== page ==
All the major political parties have put out their plans to deal with the housing market crises in Canada’s cities. The focus is on affordability. In other words, how to make home ownership easier for Canadians currently priced out of the housing market. But is there much the federal government can do? Unfortunately, the answer is no, with most levers – especially those that will encourage more supply – at lower levels of government.
First, let’s understand the constraint on affordability. The amount Canadians pay for their mortgages out of their disposable income is roughly the same as 30 years ago. However, with house prices skyrocketing, fuelled by low interest rates, the constraint to home ownership is getting the necessary down payment.
What measures does Ottawa have control over? Will they even work?
One often-touted idea is a capital-gains tax on the sale of principal residences – the theory being that this will slow demand for houses and condos. While demand might fall, so, too, will supply coming to market. Why? Knowing a sale will trigger a huge tax bill, people will hold onto their homes for longer. Many seniors looking to downsize will stay in their homes, shutting out young families. Thus, the impact of federal tax changes on affordability is unclear.
On the campaign trail we have heard different proposals to loosen financial regulations.
One idea is lowering Canada Housing and Mortgage Corporation (CMHC) mortgage insurance premiums. These premiums cover the risk taxpayers take on.
Another campaign idea is loosening the stress test run by the Office of the Superintendent of Financial Regulations (OSFI). The stress test ensures borrowers could afford their mortgages if interest rates were to rise.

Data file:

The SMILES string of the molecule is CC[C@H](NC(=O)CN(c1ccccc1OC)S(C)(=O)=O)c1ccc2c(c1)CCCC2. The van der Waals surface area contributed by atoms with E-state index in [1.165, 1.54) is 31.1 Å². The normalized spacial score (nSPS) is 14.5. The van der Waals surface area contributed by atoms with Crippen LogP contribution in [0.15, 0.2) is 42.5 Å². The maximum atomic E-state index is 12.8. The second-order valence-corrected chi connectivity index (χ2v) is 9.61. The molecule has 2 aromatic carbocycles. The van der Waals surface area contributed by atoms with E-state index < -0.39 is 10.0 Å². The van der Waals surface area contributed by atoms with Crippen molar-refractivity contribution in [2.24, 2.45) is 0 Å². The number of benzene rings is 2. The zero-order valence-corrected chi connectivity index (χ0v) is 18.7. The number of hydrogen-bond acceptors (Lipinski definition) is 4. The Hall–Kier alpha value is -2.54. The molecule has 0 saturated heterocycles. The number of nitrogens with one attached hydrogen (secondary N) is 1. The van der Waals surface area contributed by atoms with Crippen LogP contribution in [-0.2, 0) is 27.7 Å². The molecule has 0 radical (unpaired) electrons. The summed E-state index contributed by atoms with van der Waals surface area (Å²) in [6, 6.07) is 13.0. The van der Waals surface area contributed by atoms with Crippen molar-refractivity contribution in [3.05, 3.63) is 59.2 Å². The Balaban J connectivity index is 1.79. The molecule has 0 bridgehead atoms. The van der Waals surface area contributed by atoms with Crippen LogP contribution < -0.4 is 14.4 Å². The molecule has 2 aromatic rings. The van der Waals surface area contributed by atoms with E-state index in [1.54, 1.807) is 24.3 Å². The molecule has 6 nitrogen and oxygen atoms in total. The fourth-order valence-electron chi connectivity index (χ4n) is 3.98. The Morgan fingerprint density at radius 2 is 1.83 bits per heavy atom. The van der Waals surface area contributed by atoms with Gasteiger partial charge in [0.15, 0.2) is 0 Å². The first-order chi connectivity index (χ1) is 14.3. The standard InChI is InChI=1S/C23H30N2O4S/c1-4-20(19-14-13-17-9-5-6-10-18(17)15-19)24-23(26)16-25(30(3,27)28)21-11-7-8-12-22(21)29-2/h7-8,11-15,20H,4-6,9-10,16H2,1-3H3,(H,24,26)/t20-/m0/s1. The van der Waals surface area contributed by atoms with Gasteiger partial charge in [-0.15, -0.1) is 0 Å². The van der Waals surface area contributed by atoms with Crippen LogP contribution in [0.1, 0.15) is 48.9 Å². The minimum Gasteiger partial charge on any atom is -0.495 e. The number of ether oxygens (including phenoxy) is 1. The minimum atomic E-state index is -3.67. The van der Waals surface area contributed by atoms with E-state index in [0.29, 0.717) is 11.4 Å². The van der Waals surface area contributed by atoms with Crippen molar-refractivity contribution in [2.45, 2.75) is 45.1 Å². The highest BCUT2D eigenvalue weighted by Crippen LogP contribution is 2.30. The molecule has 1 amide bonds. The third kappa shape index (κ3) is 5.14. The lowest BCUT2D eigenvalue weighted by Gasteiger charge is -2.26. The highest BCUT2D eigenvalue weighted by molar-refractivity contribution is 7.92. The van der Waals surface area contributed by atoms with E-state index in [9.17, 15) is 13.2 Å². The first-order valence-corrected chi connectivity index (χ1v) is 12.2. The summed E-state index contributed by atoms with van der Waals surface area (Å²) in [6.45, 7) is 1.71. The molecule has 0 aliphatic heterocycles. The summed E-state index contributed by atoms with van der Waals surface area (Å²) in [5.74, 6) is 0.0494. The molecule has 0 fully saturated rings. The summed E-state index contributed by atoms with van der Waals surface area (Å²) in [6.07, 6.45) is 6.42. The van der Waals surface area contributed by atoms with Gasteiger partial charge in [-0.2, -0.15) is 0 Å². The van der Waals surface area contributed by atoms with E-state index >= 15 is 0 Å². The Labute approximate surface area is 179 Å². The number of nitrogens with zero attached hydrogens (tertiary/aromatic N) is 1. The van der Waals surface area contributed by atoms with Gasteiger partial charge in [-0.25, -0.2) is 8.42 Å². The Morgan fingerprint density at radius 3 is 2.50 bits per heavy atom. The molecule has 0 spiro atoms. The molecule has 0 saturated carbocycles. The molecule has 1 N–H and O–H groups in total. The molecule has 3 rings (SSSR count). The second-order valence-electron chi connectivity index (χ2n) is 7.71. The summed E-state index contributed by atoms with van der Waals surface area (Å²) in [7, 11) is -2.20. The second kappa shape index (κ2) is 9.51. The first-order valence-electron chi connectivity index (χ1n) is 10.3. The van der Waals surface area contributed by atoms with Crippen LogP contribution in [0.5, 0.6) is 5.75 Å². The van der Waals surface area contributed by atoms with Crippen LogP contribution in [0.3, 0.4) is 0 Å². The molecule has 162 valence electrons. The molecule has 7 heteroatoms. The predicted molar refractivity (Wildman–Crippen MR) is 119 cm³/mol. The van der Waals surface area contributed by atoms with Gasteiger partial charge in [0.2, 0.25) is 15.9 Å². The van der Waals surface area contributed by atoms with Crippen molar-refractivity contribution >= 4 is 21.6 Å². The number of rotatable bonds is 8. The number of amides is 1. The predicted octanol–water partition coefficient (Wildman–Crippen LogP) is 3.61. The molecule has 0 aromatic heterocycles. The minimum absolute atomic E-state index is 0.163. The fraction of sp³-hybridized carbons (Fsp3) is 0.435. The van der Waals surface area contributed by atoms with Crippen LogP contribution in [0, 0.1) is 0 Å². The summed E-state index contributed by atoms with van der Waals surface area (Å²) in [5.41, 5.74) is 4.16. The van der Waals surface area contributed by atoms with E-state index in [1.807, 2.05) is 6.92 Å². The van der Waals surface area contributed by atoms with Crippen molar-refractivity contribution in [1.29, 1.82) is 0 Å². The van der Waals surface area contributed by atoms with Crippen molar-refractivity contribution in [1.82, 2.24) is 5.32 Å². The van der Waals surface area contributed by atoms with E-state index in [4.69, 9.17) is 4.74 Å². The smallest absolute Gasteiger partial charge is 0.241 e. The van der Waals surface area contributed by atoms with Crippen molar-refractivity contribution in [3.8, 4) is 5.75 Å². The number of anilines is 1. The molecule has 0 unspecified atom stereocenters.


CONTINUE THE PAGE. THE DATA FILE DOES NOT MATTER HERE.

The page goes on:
Yes, these measures might help some get over the affordability threshold. However, they set a bad precedent of governments interfering with Crown corporations and regulatory authorities that are supposed to operate at arm’s length. The non-elected officials at these organizations have set insurance premiums and stress tests to ensure the stability of our financial system – that is their mandate. So, in the name of improved affordability, any loosening is going to increase taxpayer or financial system risk. Not a good tradeoff.
Lastly, low interest rates increase house prices. There is no way around that. And the federal government has no control over interest rates. That is the job of the Bank of Canada, which responds to market forces – outside the control of the government – to keep inflation low.
What all this means is that federal levers mostly increase demand, and, critically, prices. They will either be ineffective, will go against basic principles of our Crown corporations and regulatory authorities operating at arm’s length, or are a product of the economic environment we live in.
So, what can be done? And is there any role for the federal government?
The crux of the affordability debate has been a lack of supply. But local politics still work against real measures to increase supply and have created restrictions on development that add enormously to the cost of housing. Local council members depend on local votes. And local voters usually oppose new construction. This is a fundamental problem.
Ottawa could require an expedited approval process for areas that benefit from federal infrastructure grants. Toronto, for example, is way behind the rest of the world in permit delays. Local governments need to change their practices to expedite development, and this goes beyond where new part-federally financed transit goes.
For example, Ontario has an off-the-shelf tool to expedite development. It needs to make the final call on whether to use it. The federal government can only prod them to do so. The province also needs to enforce its own policies that cities approve enough homes to accommodate growth.
Cities also levy large upfront development fees. The result is higher housing prices. Cities should not make homebuyers to pay upfront for infrastructure, such as water, and instead pay the costs over time as they use it. Cities also need to move away from paper-based development approvals and toward e-permitting. At best, the federal government can help finance some of this. But again, it is cities that must make the move.
Provincial and Toronto Land Transfer Tax cuts will help affordability. These taxes are like capital gains taxes, keeping people from selling and reducing supply.
Our federal parties are right to want to improve affordability. But, the reality is that the balance of power belongs to the cities and provinces. Time for them to step up.
Benjamin Dachis is Director of Public Affairs and Jeremy Kronick is Associate Director, Research at the C.D. Howe Institute.